FINANCIAL AIDES: Brown University was among the schools to recently implement financial-literacy programs for their students. Pictured above, from left, are the architects of the program; Loan-Office Manager Keirsten Connor, Assistant Director of Financial Aid Elizabeth Murphy and Financial Services Director Wynette Richardson Zuppardi.
You may have heard of Justin Beiber. You might be surprised just how much your college-aged child knows about him.
While some might find it frightful enough that their offspring are fans of the baby-faced crooner, of larger concern, local educators say, is that your child probably knows more about Beiber, celebrity award shows and tabloid fodder than they do about managing their finances.
Kathi Tavares, director of student billing and collections at Johnson & Wales University, said she was made aware of this fact reading responses from a forum through iGrad, Web-based software for financial literacy the school recently purchased and co-branded for students.
When asked on the forum about how much debt they have from student loans, most students didn’t know – but they knew plenty about “the Biebs,” as he is called.
“One girl finally says, ‘I guess the point is I should know more about [my loans] than pop culture,” Tavares said.
Johnson & Wales and Brown University both recently implemented new financial-literacy programs for their students based on founded concerns that graduates were leaving the schools ill-equipped to face their financial futures in a world of economic uncertainty.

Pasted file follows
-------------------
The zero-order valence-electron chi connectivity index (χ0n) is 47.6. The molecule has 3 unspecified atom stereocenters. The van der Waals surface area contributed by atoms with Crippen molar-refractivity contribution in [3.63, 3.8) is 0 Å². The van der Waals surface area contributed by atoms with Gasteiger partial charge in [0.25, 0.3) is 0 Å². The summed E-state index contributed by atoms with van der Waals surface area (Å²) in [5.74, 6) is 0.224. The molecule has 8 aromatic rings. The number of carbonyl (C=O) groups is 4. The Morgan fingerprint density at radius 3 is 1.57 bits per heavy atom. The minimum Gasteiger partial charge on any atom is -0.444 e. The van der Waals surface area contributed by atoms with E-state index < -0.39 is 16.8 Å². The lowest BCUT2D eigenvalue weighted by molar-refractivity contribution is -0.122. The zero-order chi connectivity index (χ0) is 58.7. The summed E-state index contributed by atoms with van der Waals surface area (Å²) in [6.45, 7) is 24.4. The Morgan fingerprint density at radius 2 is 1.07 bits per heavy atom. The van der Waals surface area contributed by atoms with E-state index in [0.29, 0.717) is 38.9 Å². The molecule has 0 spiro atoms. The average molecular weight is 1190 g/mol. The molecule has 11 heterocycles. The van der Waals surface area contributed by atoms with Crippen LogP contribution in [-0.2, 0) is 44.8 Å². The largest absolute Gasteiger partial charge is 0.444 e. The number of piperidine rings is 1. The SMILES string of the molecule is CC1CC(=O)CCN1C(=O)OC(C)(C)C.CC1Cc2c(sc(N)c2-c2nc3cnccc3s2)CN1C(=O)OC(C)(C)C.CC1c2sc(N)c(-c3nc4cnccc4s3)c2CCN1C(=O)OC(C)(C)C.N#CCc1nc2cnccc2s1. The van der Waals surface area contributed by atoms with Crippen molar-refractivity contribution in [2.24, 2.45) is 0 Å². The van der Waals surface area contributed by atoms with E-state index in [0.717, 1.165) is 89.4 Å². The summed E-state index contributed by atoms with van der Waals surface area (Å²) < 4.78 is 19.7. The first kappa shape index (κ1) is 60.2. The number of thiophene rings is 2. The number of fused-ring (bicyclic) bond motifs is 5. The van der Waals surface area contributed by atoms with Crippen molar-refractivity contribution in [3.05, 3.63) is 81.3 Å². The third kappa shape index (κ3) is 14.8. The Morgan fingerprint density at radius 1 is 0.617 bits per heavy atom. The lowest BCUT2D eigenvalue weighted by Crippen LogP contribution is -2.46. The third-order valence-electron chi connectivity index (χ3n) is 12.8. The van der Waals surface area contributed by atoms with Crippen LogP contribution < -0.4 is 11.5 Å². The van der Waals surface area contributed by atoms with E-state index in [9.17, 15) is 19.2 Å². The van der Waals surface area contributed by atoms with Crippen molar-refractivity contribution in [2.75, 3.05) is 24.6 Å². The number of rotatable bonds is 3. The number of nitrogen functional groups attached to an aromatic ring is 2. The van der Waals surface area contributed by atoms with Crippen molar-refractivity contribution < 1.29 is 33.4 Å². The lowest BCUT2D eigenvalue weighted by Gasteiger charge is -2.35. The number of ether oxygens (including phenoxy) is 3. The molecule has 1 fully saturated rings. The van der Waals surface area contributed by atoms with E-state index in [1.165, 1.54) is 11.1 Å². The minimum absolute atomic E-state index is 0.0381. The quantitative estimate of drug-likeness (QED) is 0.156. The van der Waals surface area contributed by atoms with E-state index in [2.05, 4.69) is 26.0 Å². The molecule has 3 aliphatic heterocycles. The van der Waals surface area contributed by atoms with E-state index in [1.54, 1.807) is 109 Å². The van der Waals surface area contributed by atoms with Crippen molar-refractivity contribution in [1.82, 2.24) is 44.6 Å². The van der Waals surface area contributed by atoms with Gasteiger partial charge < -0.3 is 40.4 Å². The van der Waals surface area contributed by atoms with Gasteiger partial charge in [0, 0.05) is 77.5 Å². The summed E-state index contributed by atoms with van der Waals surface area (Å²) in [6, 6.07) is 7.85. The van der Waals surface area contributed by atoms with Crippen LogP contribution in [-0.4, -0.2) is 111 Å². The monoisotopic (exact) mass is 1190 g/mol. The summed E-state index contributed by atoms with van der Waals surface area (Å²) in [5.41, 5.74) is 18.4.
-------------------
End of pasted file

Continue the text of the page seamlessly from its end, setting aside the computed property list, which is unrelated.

And though Tavares said JWU created a university task force to address the issue after finance experts there grew disturbed that the national student debt last spring reached $1 trillion, the issue goes far beyond loan borrowing and repayment.
The FINRA Investor Education Foundation’s 2010 State-by-State financial-capability survey found that 23 percent of Americans aged 18-34 were spending more than their household income and that 68 percent of that age bracket did not have enough money set aside to cover their life expenses for three months.
A 2011 Capitol One survey of graduating college seniors reported that only 43 percent were putting money into savings on at least a monthly basis and that 36 percent reported they are not putting money into a savings fund on a regular basis.
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